Focus (Am Psychiatr Publ). Winter 2019; 17(1): 8–12. Published online 2019 Jan 7. doi: 10.1176/appi.focus.20180030: 10.1176/appi.focus.20180030

Lawrence T. Park, M.D., Tolulope B. Falodun, B.S., and Carlos A. Zarate, Jr., M.D.

Section on the Neurobiology and Treatment of Mood Disorders, National Institute of Mental Health, National Institutes of Health, Bethesda, MD (Park, Falodun, Zarate).

Abstract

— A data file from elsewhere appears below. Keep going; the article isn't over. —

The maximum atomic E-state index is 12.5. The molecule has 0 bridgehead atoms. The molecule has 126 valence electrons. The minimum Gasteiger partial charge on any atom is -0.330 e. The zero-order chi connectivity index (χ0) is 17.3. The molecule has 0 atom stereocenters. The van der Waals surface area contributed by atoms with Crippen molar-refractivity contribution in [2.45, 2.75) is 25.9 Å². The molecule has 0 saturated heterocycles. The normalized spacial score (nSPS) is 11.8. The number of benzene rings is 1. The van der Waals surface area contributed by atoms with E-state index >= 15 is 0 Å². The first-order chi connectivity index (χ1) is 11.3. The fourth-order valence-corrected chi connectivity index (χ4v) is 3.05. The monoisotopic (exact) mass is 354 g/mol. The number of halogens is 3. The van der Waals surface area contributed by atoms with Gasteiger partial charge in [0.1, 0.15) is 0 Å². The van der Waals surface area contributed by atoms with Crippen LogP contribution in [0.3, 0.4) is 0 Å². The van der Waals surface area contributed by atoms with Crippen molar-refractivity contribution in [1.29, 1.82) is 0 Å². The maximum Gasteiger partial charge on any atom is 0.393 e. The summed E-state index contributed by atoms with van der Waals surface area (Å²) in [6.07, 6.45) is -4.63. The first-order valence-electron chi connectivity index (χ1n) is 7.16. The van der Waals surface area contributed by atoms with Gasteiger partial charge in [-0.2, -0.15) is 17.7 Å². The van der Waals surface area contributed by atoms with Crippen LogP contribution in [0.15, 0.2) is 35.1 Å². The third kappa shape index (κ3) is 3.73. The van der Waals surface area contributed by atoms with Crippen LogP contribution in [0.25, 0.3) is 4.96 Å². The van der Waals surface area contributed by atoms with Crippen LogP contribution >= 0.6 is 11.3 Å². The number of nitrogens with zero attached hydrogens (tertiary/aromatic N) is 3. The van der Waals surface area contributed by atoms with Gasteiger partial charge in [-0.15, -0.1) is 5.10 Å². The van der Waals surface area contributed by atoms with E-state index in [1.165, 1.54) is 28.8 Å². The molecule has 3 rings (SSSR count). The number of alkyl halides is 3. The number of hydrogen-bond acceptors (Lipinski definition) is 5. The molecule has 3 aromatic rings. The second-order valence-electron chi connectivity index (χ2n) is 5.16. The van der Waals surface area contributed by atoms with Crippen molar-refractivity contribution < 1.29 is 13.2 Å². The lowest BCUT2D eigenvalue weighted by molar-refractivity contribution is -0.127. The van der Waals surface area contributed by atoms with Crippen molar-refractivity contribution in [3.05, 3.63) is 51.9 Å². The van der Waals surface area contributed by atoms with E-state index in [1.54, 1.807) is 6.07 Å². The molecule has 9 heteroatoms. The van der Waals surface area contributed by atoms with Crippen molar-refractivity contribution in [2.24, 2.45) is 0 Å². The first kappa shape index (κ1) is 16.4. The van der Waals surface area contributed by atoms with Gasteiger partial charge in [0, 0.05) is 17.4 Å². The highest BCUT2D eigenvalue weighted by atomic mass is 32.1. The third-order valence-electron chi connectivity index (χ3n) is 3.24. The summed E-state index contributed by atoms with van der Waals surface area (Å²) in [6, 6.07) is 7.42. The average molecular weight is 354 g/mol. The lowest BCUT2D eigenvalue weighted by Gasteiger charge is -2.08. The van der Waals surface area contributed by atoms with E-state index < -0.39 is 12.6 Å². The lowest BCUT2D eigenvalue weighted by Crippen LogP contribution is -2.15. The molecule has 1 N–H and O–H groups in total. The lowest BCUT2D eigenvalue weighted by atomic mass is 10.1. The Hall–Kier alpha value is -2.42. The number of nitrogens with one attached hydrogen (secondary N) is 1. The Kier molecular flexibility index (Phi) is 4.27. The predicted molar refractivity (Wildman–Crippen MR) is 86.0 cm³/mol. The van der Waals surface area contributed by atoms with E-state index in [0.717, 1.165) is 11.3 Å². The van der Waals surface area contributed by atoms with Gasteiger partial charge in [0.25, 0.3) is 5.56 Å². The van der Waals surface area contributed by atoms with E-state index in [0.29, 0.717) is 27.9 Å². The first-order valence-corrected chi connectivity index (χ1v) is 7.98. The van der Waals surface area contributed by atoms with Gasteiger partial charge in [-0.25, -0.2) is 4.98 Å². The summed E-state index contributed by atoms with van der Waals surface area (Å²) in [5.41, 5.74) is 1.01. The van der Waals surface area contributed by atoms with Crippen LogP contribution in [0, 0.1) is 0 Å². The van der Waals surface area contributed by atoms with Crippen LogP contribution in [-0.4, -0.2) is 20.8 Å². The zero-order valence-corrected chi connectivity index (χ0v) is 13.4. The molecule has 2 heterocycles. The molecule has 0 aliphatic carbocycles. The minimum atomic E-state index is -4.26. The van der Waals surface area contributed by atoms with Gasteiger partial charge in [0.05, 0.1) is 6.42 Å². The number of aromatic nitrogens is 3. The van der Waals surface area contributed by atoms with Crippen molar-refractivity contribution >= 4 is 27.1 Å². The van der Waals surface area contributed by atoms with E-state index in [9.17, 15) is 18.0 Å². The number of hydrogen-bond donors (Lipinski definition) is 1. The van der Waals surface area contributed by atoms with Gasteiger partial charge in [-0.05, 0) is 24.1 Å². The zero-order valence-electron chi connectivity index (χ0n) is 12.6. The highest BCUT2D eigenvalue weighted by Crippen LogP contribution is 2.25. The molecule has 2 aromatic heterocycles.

Strong evidence supports the rapid, although temporary, antidepressant effects of a single intravenous ketamine infusion for treatment-resistant major depressive disorder (MDD) and bipolar depression. Although ketamine has diverse effects on brain neurotransmitters, current theories have implicated N-methyl-d-aspartate antagonist effects at the presynaptic interneuron in mediating its antidepressant effects. Intravenous ketamine administration for treatment-resistant depression (TRD) is generally safe and well tolerated when administered by trained professionals. Repeated intravenous ketamine infusions as an off-label treatment for TRD are increasingly available for clinical use, although their safety and effectiveness are not well characterized. Intranasal administration of esketamine—the (S)-enantiomer of racemic ketamine—recently completed phase 3 multicenter trials; a Food and Drug Administration application for its use in TRD is expected. Relatively little is known about the longer term side effects of ketamine for TRD. Concerns have been raised about its dissociative side effects, risk of abuse, and potential excitotoxic neuronal injury at higher doses and with repeated use. Treatment guidelines are needed to standardize ketamine use in psychiatric disorders. Ketamine research is transforming our understanding of the pathophysiology of mood disorders and leading the way toward developing new, rapid-acting interventions for TRD.

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